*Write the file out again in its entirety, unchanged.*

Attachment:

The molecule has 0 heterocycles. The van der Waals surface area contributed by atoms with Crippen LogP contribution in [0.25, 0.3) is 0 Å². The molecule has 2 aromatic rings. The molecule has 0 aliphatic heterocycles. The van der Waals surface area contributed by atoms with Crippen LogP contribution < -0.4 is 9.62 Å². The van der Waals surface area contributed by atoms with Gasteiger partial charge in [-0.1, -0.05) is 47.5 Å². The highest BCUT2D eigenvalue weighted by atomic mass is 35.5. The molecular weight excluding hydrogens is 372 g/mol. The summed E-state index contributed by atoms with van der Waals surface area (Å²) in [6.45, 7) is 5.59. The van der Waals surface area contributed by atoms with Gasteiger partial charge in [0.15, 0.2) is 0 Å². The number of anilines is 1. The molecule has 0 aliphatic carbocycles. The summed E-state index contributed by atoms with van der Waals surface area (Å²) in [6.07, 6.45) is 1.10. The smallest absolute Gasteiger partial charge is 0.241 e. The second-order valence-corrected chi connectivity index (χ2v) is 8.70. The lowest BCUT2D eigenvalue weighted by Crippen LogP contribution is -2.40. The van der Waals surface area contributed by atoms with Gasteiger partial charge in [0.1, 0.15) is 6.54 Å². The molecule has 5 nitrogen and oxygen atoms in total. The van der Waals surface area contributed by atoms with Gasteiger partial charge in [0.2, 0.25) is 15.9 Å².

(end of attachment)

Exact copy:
The molecule has 0 heterocycles. The van der Waals surface area contributed by atoms with Crippen LogP contribution in [0.25, 0.3) is 0 Å². The molecule has 2 aromatic rings. The molecule has 0 aliphatic heterocycles. The van der Waals surface area contributed by atoms with Crippen LogP contribution < -0.4 is 9.62 Å². The van der Waals surface area contributed by atoms with Gasteiger partial charge in [-0.1, -0.05) is 47.5 Å². The highest BCUT2D eigenvalue weighted by atomic mass is 35.5. The molecular weight excluding hydrogens is 372 g/mol. The summed E-state index contributed by atoms with van der Waals surface area (Å²) in [6.45, 7) is 5.59. The van der Waals surface area contributed by atoms with Gasteiger partial charge in [0.15, 0.2) is 0 Å². The number of anilines is 1. The molecule has 0 aliphatic carbocycles. The summed E-state index contributed by atoms with van der Waals surface area (Å²) in [6.07, 6.45) is 1.10. The smallest absolute Gasteiger partial charge is 0.241 e. The second-order valence-corrected chi connectivity index (χ2v) is 8.70. The lowest BCUT2D eigenvalue weighted by Crippen LogP contribution is -2.40. The van der Waals surface area contributed by atoms with Gasteiger partial charge in [0.1, 0.15) is 6.54 Å². The molecule has 5 nitrogen and oxygen atoms in total. The van der Waals surface area contributed by atoms with Gasteiger partial charge in [0.2, 0.25) is 15.9 Å².